Science: 1st Grade

As your 1st Grader learns to experiment and explore, learn ways to continue scientific learning at home.
By Shira Ackerman, MA
Jan 25, 2013



Science: 1st Grade

Jan 25, 2013

Your first grader spends her time as a scientist, exploring, experimenting and observing. In first grade, students are taught to observe, ask questions, and record their observations and answers. Science lessons can be taught once to a few times a week, and science lessons often overlap with math and literacy as teachers use tools such as books, graphs, and measurement to help students learn. Since specific science topics taught in a 1st grade class vary across schools, find out which specific science topics your child will be learning about and find ways to explore these topics at home.

In order to build science skills, your 1st grader:

  • Explores and experiments with the world around her and with objects provided by the teacher.
  • Learns new facts about a variety of topics including: the human body, ocean and sea life, animals, measurement, electricity and magnetism, sound, and matter (the difference between solids, gases and liquids).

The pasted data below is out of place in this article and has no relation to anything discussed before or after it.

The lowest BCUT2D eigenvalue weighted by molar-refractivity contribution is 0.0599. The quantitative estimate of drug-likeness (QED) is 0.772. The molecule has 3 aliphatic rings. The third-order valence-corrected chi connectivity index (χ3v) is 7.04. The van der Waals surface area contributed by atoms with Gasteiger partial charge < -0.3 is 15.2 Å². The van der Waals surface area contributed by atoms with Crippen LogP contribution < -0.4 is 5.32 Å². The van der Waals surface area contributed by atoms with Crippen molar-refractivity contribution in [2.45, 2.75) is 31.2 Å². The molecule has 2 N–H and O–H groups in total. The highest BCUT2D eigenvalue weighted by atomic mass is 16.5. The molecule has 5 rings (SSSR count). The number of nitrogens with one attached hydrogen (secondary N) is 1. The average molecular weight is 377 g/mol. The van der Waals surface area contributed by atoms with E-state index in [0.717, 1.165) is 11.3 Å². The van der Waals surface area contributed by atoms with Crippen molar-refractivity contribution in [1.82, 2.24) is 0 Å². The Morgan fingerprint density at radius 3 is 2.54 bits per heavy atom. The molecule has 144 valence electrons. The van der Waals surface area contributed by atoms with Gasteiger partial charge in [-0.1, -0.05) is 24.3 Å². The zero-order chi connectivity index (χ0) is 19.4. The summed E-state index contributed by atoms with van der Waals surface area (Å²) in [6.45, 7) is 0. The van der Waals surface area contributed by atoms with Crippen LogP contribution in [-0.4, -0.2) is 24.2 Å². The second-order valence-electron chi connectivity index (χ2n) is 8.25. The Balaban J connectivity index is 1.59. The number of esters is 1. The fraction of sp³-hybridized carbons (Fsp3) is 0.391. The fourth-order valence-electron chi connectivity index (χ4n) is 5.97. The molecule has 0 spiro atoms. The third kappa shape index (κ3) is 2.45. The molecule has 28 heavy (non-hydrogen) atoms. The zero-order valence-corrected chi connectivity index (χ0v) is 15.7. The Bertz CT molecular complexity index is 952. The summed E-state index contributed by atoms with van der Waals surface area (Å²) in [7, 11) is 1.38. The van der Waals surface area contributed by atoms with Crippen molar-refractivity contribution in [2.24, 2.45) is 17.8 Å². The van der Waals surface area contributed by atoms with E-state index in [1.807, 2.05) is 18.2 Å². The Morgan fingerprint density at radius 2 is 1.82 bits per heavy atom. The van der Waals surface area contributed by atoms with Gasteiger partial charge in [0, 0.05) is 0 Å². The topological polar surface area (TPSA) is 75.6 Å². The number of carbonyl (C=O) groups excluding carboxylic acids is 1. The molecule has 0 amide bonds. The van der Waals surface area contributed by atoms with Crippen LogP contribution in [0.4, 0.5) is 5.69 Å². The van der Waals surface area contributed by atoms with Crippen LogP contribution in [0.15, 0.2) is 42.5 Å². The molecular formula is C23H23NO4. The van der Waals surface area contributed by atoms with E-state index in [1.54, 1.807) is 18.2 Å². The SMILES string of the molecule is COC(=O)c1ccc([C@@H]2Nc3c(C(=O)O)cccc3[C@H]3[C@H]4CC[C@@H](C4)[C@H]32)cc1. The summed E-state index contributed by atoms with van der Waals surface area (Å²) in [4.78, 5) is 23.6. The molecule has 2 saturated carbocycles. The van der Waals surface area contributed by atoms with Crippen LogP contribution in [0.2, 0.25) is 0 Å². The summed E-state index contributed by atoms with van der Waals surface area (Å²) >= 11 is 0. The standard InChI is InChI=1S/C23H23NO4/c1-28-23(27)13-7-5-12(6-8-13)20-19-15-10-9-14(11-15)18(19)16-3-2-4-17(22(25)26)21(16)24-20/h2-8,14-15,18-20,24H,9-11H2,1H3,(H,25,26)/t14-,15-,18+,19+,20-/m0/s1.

• Makes observations and records what she sees and learns using graphs, pictures, and words.
  • Uses her 5 senses to observe and learn about objects. 

Science Activities: 1st Grade

  • Experiment with Water: Put different objects in water and see what floats and sinks. Heat water up (under your supervision) and see what happens when water boils. Put cups of water in the freezer and refrigerator and compare what happens. Ask your child what he thinks will happen before you do each of these things and talk about what he learns.  Make ice cubes out of water and then watch them melt, focusing on how different matter can change from one state/phase to another.
  • Observe Your World: Observe things around you—your pet, a rainstorm, a bug outside, or anything else in nature. Together, write down and draw pictures of what you notice. Use this to further your child’s interest. Ask her what else she wants to learn about a topic, then read books or look up facts online about that topic. Try to find answers to your child’s questions.
  • Use Your Senses: Help your child use his senses. Blindfold your child and have him taste, touch, and smell different objects. Ask him to guess what the object is or talk about how it tastes, feels, and smells. 
Age 6